Today (July 15) my Dad got released from hospital after a brief two-day stay, and he is resting at home after some surgery to repair a medical condition. During his time at the hospital in St. John’s (his first overnight hospital stay in 43 years), he was quite impressed with the care and attention he received from the medical staff.
One of the nurses tending to him just happened to have relatives in his hometown of Dunville. Apparently her Dad was from Dunville, and she inquired if my father had known him.
Dad said he did and mentioned to her in fact he had worked with her father many years ago.
The nurse then asked about her Dad’s Dad – her grandfather, whom she had never known. She was wondering what kind of man he was.
My father answered her grandfather was a gentle man. The nurse was pleased to hear this and was anxious to relay this information to her own family.
Isn’t that a nice compliment to bestow on someone – a gentle man?
In our conversation earlier today, I didn’t quiz my father about why he would say this former acquaintance of his was, in his opinion, a gentle man. But, in hindsight, I don’t think I need to ask him that question.
The qualities of a gentleman are obvious, aren’t they?
The great Irish playwright, George Bernard Shaw, once said “A gentleman is one who puts more into the world than he takes out.”
I like that definition. Someone of that nature is a ‘giver’ – not a ‘taker’.
A giver concerns himself with your interests and needs. A taker is more self-centered – one who likely epitomizes the old adage – ‘a person wrapped up in him self makes a small package’.
"Don’t worry when you are not recognized, but strive to be worthy of recognition." - – Abraham Lincoln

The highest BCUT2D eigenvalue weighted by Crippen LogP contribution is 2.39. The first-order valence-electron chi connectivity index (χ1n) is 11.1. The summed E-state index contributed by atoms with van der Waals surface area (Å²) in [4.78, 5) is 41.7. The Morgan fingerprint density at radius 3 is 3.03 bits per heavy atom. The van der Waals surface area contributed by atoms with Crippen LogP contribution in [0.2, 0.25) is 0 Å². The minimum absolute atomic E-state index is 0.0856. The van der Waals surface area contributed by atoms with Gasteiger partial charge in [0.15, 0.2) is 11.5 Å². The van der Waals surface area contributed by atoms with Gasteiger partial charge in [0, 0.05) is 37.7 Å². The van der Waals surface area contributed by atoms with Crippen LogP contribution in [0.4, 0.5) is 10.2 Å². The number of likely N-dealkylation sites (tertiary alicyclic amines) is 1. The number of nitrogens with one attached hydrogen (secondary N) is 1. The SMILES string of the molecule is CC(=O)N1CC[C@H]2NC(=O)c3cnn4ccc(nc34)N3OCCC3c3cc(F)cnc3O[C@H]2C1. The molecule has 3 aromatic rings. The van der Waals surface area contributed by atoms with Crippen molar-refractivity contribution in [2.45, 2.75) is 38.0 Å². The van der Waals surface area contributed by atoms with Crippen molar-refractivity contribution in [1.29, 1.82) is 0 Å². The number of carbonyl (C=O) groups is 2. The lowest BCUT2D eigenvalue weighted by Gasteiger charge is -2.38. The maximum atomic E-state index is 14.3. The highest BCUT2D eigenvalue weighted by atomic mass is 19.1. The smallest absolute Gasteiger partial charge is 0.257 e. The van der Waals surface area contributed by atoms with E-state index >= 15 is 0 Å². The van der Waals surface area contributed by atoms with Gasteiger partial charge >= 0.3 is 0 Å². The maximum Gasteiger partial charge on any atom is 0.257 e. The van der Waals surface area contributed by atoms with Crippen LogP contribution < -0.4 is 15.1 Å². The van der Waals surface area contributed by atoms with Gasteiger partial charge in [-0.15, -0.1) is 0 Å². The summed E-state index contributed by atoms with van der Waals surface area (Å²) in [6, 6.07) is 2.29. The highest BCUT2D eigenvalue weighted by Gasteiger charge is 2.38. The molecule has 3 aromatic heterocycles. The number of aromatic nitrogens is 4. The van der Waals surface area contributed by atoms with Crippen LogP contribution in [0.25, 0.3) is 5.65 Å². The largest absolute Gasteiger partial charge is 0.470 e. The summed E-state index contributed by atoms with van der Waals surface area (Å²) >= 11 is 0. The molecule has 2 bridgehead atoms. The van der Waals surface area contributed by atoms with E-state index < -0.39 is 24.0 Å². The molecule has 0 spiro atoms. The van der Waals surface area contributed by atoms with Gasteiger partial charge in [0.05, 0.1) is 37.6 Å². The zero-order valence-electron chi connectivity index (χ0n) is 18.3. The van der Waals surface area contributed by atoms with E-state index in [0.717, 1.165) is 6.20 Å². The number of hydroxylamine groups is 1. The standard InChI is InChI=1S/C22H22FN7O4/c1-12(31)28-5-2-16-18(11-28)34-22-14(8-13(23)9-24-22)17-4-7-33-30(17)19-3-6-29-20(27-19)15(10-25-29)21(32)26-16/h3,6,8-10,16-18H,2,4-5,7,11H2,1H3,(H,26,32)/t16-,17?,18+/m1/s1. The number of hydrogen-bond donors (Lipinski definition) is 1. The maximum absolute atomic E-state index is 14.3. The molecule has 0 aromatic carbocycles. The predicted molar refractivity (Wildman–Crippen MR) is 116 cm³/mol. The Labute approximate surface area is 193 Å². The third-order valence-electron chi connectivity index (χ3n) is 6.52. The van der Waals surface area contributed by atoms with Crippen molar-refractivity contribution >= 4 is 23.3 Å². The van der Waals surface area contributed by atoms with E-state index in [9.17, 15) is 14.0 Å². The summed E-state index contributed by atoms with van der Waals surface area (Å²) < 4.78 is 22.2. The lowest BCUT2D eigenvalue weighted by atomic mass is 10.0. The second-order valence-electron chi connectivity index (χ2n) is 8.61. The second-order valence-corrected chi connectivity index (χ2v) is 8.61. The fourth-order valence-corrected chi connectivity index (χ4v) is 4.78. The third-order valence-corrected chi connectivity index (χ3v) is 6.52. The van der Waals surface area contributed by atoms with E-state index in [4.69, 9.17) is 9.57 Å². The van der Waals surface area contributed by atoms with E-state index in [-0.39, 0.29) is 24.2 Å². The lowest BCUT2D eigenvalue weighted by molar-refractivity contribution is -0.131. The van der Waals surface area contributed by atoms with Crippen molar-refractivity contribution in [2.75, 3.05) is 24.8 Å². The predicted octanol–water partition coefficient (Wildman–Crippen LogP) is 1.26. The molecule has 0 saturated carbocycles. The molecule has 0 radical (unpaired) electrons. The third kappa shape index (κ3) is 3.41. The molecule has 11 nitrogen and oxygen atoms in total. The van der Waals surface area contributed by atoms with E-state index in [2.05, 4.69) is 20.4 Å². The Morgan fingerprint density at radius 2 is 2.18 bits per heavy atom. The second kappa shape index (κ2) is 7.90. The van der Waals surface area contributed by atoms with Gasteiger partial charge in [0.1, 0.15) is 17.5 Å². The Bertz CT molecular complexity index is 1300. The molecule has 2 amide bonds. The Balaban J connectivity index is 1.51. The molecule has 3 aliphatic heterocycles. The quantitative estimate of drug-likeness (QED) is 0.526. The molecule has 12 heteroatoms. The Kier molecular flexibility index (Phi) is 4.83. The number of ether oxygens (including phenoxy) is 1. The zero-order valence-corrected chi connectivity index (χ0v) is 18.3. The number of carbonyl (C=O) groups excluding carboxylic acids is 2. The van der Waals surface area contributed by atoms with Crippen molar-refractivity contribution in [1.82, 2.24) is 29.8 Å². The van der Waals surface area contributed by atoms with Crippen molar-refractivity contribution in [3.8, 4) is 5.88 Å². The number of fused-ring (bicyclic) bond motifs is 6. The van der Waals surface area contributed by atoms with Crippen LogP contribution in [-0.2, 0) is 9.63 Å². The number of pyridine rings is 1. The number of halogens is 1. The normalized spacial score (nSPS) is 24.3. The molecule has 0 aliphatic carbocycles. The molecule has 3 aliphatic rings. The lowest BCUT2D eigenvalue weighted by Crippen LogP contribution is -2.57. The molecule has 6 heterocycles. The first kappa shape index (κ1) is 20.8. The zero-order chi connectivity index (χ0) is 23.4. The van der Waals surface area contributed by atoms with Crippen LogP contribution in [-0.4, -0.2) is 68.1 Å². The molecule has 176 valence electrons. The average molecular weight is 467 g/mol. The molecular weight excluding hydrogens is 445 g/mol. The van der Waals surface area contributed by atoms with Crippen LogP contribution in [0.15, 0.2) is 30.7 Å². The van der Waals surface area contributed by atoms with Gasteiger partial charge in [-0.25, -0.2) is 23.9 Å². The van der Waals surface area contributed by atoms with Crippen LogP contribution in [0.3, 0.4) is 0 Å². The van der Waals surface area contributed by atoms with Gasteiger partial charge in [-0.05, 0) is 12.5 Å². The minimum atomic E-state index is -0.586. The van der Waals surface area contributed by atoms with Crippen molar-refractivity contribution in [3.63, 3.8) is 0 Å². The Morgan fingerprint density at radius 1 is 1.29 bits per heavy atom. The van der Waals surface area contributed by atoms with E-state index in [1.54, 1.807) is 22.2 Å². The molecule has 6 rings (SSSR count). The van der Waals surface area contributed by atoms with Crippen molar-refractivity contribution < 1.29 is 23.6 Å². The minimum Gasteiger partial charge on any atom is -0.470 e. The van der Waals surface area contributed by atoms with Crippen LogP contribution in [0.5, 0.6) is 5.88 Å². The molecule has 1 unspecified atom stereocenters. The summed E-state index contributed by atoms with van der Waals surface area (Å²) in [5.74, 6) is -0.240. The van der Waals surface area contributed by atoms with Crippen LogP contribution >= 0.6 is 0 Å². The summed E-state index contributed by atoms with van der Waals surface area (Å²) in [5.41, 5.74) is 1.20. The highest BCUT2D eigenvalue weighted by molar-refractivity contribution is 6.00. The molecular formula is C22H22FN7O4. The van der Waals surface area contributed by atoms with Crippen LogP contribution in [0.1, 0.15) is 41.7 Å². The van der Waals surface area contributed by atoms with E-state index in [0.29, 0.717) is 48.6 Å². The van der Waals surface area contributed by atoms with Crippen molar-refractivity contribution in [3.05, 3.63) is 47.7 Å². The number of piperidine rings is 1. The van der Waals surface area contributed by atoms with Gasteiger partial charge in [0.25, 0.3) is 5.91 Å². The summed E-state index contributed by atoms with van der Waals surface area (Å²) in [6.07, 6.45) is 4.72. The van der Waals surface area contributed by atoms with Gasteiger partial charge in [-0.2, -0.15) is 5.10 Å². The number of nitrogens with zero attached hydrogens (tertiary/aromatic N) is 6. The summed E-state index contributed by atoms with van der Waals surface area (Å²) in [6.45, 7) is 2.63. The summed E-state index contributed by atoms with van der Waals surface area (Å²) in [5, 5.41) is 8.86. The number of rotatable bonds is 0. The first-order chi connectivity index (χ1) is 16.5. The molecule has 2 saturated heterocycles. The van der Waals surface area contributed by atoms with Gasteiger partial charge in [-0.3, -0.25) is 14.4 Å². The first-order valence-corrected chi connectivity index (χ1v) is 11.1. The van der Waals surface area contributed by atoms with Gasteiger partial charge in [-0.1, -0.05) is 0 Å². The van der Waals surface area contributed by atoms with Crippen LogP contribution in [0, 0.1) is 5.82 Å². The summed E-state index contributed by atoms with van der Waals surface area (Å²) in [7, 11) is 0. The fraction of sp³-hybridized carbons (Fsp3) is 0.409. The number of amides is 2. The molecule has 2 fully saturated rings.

The world needs more givers, wouldn’t you agree?
It needs more gentlemen, and ladies, who have girded their character with the surety of a confident sense of self-respect. In essence, men and women who exude a humble spirit, and (or maybe because they) are passionate about living true to a high moral standard.
This kind of person sticks out in a crowd; not for any ostentatious reason, but because they have that endearing quality of genuineness – there is no pretentiousness in their manner.
Others in their company seem to gravitate towards them. No, they’re probably not waxing poetic on some of life’s truisms, but, in all likelihood, others are drawn to their generosity of spirit.
This type of person has probably long before recognized the truth of one of Sue Atchley Ebaugh’s recipes for a life of value – “The greatest gift we can give one another is rapt attention to one another’s existence.”
Do you know people like that? Maybe you’re a person who fits the above description of such a gentleman, or gentlewoman.
If so, your life is likely characterized by two definite realities – you are blessed with an abundance of healthy relationships/friends, and the path of your daily life is adorned with the sweet smell of intuitive serendipity.
Not only that, you definitely subscribe to the advice in the second sentence of the following quote by Jim Rohn: “One of the major reasons why people are not doing well is because they keep trying to get through the day. A more worthy challenge is to try to get from the day.”